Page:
will express their concerns that the status quo must prevail. In the unlikely event of 
a 'No' victory, like when the Irish initially rejected the EU's Lisbon Treaty in 2008 and 
then were sent back to the polls in 2009 to correct their mistake, this political farce 
will be repeated until the British public sees sense and chooses 'Yes'. The Eurosceptics 
must learn that the Tory elite's words should never be mistaken for deeds.  

By holding the 2016 referendum as an exercise in party management, David Cameron
hopes to restrict the debate over Britain's relationship with Europe to the
in-or-out question. What at all costs must be avoided is any serious discussion
about how the EU could be made to work in the interests of all of its citizens.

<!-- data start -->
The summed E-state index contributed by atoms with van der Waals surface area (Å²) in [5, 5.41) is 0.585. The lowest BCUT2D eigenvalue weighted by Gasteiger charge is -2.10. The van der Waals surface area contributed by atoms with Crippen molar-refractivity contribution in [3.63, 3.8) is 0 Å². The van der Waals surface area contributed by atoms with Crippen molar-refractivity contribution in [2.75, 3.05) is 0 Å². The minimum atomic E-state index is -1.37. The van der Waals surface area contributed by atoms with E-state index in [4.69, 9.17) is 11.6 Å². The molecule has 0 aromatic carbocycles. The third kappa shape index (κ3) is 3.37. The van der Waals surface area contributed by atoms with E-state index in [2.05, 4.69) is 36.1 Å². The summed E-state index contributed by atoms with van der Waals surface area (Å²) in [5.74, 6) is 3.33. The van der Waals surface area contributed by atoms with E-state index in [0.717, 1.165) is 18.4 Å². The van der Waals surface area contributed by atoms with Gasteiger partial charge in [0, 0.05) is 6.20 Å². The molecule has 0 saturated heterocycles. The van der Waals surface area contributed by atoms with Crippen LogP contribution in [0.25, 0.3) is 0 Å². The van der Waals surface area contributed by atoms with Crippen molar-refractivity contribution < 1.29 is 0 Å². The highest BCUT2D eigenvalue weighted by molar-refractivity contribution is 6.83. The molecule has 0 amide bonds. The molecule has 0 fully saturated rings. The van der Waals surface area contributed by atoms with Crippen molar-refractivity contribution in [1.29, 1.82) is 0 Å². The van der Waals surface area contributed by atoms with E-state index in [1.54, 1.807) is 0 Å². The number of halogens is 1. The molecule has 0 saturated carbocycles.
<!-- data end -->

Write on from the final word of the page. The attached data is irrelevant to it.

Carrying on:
The official 'Yes' campaign will concentrate on the negative consequences of
British withdrawal because making the positive case would have to include
proposals to tackle the serious failings of the European institutions,
especially their scandalous lack of democratic accountability. Contrary to the
Eurosceptic assertion, the EU is not a federal superstate, but instead is an
inter-governmental treaty organisation. The Brussels bureaucracy takes its
orders from the Council of Ministers rather than the European Parliament.
Crucially, for the national leaders of the EU's member states, neoliberal
solutions have the inestimable advantage of advancing economic integration
without requiring political unification. Behind closed doors, they can adopt
policies which favour tax-dodging corporations and too-big-to-fail banks -- and
then impose them upon their own local electorates without consultation. But,
following the 2008 financial collapse, this technocratic strategy has been